Dean Colvin:
18:38
Right? And I guess, you know, in the world there are some rights that are not absolute. You know, the, the example I often think about is, Title VII says that you're, uh, you don't have a right based on your religion to discriminate based on somebody's race. So you can't say that, you know, well my, I have a racist religion and therefore I get to discriminate based on race. So we say that there are certain limits you may have rights, but they have to be balanced against other rights that may trump them in our society.
Katrina Nobles:
19:09
Right? Right. So I think that really speaks a lot to how are these court cases going to turn out, right? Because when we get to the level of rights, again, it goes back to discrimination claims that would likely go to at least some form of fact finding and investigation and then potentially through litigation, which puts it at a different kind of conflict model than the internal model to the organization. So if we're talking about something that is not supported by law as a right, per se, it's then the difficult conversations internal to the organization,
Dean Colvin:
19:49
Right. So, so in a way, it's not a surprise that the Supreme Court is now dealing with this question of, you know, is sexual orientation, one of our protected categories under our discrimination law. Does your gender identity have protections under our law? Because we have these issues in the workplace, right? And we, we want the Supreme Court to tell us, is this something that's part of our fundamental rights that we have in this country against discrimination? Right. Well, I think this is a, this is an area that we're going to see play out, um, over the next months and years. Uh, however, the Supreme Court decides these cases, there's enormous issues that organizations will have to wrestle with and how effectively to deal with these conflicts and what the best approaches to having the difficult conversations that they'll need to have in dealing with employee rights and employees interests.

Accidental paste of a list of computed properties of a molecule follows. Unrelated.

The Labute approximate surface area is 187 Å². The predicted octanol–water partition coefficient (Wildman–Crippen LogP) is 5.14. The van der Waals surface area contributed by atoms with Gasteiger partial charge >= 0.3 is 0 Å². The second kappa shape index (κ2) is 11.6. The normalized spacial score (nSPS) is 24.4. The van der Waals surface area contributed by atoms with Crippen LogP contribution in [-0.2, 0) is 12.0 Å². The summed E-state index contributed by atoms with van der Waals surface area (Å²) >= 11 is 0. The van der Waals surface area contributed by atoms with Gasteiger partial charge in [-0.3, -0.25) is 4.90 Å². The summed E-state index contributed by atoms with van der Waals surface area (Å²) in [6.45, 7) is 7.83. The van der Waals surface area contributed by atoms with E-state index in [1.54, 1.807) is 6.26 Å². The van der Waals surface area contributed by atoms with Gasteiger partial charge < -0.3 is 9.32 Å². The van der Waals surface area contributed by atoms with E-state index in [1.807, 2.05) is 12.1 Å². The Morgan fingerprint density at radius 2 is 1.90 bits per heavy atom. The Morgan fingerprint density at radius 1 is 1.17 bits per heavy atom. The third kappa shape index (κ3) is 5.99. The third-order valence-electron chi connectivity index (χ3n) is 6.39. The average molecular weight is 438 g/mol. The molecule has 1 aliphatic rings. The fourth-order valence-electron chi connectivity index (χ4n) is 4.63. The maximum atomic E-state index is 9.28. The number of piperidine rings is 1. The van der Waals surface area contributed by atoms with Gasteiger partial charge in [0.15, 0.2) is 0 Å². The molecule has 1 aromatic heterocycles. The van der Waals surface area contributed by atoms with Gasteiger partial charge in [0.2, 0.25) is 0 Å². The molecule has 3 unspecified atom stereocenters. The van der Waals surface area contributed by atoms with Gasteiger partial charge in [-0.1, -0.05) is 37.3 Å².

Dean Colvin:
20:42
Thank you. Katrina for this discussion has been really informative and I think really helpful our listeners to learn more about this topic.
Katrina Nobles:
20:48
No problem. I really enjoyed it. Alex.
Diane Burton:
20:52
Thank you for joining us for "Work! Exploring the future of work, labor and employment." In our next episode, Dean Alex Colvin talks with disabilities expert Suzanne Bruyere, Director of the ILR School's Yang Tan Institute on Employment and Disability. They'll discuss what corporations and small businesses can do to build inclusive work environments for neurodiverse employees. Again, thank you for listening and learn more about ILR by visiting us on the web at ilr.cornell.edu.